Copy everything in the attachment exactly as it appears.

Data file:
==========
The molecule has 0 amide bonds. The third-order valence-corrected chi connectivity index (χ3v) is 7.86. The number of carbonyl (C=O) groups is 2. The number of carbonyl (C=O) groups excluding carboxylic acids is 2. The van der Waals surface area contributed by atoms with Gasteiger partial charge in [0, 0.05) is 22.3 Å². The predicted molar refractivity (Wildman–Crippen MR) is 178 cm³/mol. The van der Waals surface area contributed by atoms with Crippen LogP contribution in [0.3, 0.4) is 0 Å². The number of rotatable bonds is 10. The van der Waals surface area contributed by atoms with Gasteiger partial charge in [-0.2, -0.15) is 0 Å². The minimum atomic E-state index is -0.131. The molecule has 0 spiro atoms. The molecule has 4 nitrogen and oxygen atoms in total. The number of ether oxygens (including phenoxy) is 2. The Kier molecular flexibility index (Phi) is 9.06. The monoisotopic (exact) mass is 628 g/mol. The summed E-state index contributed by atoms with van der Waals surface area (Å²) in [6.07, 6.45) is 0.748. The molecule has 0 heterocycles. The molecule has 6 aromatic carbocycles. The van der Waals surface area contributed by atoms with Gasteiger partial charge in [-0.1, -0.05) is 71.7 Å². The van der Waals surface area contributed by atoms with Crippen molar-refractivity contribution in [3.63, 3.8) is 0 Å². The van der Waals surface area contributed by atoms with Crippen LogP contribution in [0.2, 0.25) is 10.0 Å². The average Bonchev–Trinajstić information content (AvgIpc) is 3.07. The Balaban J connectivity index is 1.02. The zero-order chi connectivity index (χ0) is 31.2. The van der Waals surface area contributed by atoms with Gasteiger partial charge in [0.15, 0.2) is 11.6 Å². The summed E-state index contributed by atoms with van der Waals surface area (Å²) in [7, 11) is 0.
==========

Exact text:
The molecule has 0 amide bonds. The third-order valence-corrected chi connectivity index (χ3v) is 7.86. The number of carbonyl (C=O) groups is 2. The number of carbonyl (C=O) groups excluding carboxylic acids is 2. The van der Waals surface area contributed by atoms with Gasteiger partial charge in [0, 0.05) is 22.3 Å². The predicted molar refractivity (Wildman–Crippen MR) is 178 cm³/mol. The van der Waals surface area contributed by atoms with Crippen LogP contribution in [0.3, 0.4) is 0 Å². The number of rotatable bonds is 10. The van der Waals surface area contributed by atoms with Gasteiger partial charge in [-0.2, -0.15) is 0 Å². The minimum atomic E-state index is -0.131. The molecule has 0 spiro atoms. The molecule has 4 nitrogen and oxygen atoms in total. The number of ether oxygens (including phenoxy) is 2. The Kier molecular flexibility index (Phi) is 9.06. The monoisotopic (exact) mass is 628 g/mol. The summed E-state index contributed by atoms with van der Waals surface area (Å²) in [6.07, 6.45) is 0.748. The molecule has 0 heterocycles. The molecule has 6 aromatic carbocycles. The van der Waals surface area contributed by atoms with Gasteiger partial charge in [-0.1, -0.05) is 71.7 Å². The van der Waals surface area contributed by atoms with Crippen molar-refractivity contribution in [3.63, 3.8) is 0 Å². The van der Waals surface area contributed by atoms with Crippen LogP contribution in [0.2, 0.25) is 10.0 Å². The average Bonchev–Trinajstić information content (AvgIpc) is 3.07. The Balaban J connectivity index is 1.02. The zero-order chi connectivity index (χ0) is 31.2. The van der Waals surface area contributed by atoms with Gasteiger partial charge in [0.15, 0.2) is 11.6 Å². The summed E-state index contributed by atoms with van der Waals surface area (Å²) in [7, 11) is 0.